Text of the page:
Frustrated by earlier losses at the ballot box and in the Legislature, a handful of Texas trial lawyers are poised to be the biggest political players in the November statewide election. Meanwhile, the legal watchdog Citizens Against Lawsuit Abuse today accused the trial lawyers of “deceit” and “violating the spirit” of Texas election laws by hiding their political giving in obscurely named PACs. The group is calling for an Ethics Commission investigation.
At issue are two political action committees – the Texas 2000 PAC and the Constitutional Defense Fund. Texas 2000 was funded primarily by $200,000 each from four of the private lawyers who sued tobacco companies on behalf of the state. The Constitutional Defense Fund was funded by three of the five state tobacco lawyers.
Together the PACs amassed $1.95 million in soft money contributions during the first six months of this year – more than double what the Democratic and Republican parties raised during the same period
, according to reports filed with the Texas Ethics Commission.
(Click graph for a better look)
The five tobacco trial lawyers have donated more than half of the funds raised by the stealth PACs.
“The public is left in the dark when PACs are able to craft their name so as to hide the driving force behind the money,” said Jon Opelt, Houston director of Citizens Against Lawsuit Abuse. “It’s a potential Trojan Horse attack on the Texas political process,” he said.
“Personal injury lawyers are camouflaging their political contributions in obscurely named PACs,” said Opelt. “But it’s like Goliath trying to fit into David’s clothes. It’s not a good fit.”
“With their money and their power the trial lawyers could be Texas’ Third Political Party – and their mascot; a Trojan Horse stuffed to the ears with nearly $2 million.”
The section of the Texas Election Code that deals with PAC names was amended in 1991. That section states:
The name of a general-purpose committee must include the name of each corporation, labor organization, or other association or legal entity other than an individual that directly establishes, administers, or controls the committee. The name of an entity that is required to be included in the name of the committee may be a commonly recognized acronym by which the entity is known.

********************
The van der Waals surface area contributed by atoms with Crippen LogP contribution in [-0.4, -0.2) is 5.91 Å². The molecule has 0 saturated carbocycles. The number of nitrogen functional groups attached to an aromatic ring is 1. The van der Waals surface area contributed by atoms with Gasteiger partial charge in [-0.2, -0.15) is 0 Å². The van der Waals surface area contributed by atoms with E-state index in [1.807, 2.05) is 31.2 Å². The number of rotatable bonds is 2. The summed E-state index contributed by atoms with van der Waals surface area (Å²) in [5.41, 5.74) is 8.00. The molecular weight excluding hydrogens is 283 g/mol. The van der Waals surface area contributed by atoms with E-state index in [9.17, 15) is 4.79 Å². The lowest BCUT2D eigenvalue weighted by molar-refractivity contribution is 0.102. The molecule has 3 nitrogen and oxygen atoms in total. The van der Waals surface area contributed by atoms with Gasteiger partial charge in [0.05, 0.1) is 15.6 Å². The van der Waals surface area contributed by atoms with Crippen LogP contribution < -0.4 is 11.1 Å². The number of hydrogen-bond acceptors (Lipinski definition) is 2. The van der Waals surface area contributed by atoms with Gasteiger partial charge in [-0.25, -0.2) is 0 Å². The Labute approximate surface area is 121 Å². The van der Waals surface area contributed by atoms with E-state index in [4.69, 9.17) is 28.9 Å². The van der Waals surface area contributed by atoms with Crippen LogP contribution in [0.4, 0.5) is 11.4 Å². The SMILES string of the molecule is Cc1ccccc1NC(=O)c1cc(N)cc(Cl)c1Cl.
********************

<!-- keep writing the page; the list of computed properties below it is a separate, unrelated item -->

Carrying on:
(Click here for a list of the biggest givers to the Texas 2000 PAC)
“Texas election laws require truthfulness in PAC names. The intent was to ensure honesty in disclosure,” Opelt said. “In the spirit of the Texas Election Code, the name of a political committee should reflect the actions of that committee. These PACs clearly violate the spirit of the law.”
"This amendment is truth in political action committee names. It merely says that a general/specific purpose political action committee must list in its name the corporation, organization, or association or legal entity that controls that political action committee. This is so you don't have 'good government league.' You would instead have 'good government league of the bank of whatever.' It's just truthfulness in PAC names – it ensures honesty in disclosure."
State Rep. Glen Maxey, D-Austin
Second Reading, Senate Bill 1
Floor of the Texas House
May 16, 1991
From January through June trial lawyers deposited $1.65 million in Texas 2000 and another $300,000 in the Constitutional Defense Fund. By contrast, the Republican Party of Texas raised $341,191 and the Texas Democratic Party raised $561,724 during the same period.
John Eddie Williams, Walter Umphrey, Wayne Reaud and Harold Nix – private lawyers who represented Texas in the state’s tobacco lawsuit – each contributed $200,000 to the Texas 2000 PAC.
Reaud, Williams, and fellow tobacco lawyer John O’Quinn contributed $100,000 apiece to the Constitutional Defense Fund. Since June of 1998, the Constitutional Defense Fund has raised $750,000. All of these donations have come from the Texas tobacco lawyers, Ethics Commission reports show.
This doesn’t include other soft-money contributions the lawyers have made or any of their donations to individual candidates at the state or federal level. For instance, according to a Dallas Morning News story on May 14, the five tobacco lawyers had by then given more than $2.2 million in unrestricted soft money to the Democratic Party this election.
The lawyers were awarded $3.3 billion in legal fees for representing the state in its $17.3 billion tobacco settlement.
Collectively, the five tobacco lawyers have given $3.3 million in soft-money donations-- to state and federal PACs –during the first six months of this year.
“Most of that money is expected to find its way into Texas political races in November,” said Opelt. “It is unhealthy when a handful of folks can dictate the political process.”
“If these trial lawyers are proud of their self-proclaimed role as ‘champions of the little guy,’ why do they funnel donations through obscure political action committees? Are they trying to hide their political might?” Opelt asked.
“There ought to be truth in labeling,” Opelt said. “The public has a right to know who is paying for political campaigns. The Ethics Commission should launch an investigation into the legality of these vaguely named PACs,” said Opelt.
“In the spirit of honesty and openness, we call on them to change the names of their PACs to Texas Trial Lawyer 2000 PAC and Personal Injury Lawyers’ Constitutional Defense Fund,” he said.
As the PACs dole out their contributions, Opelt said his group would continue to track the “political droppings of this Trojan Horse.”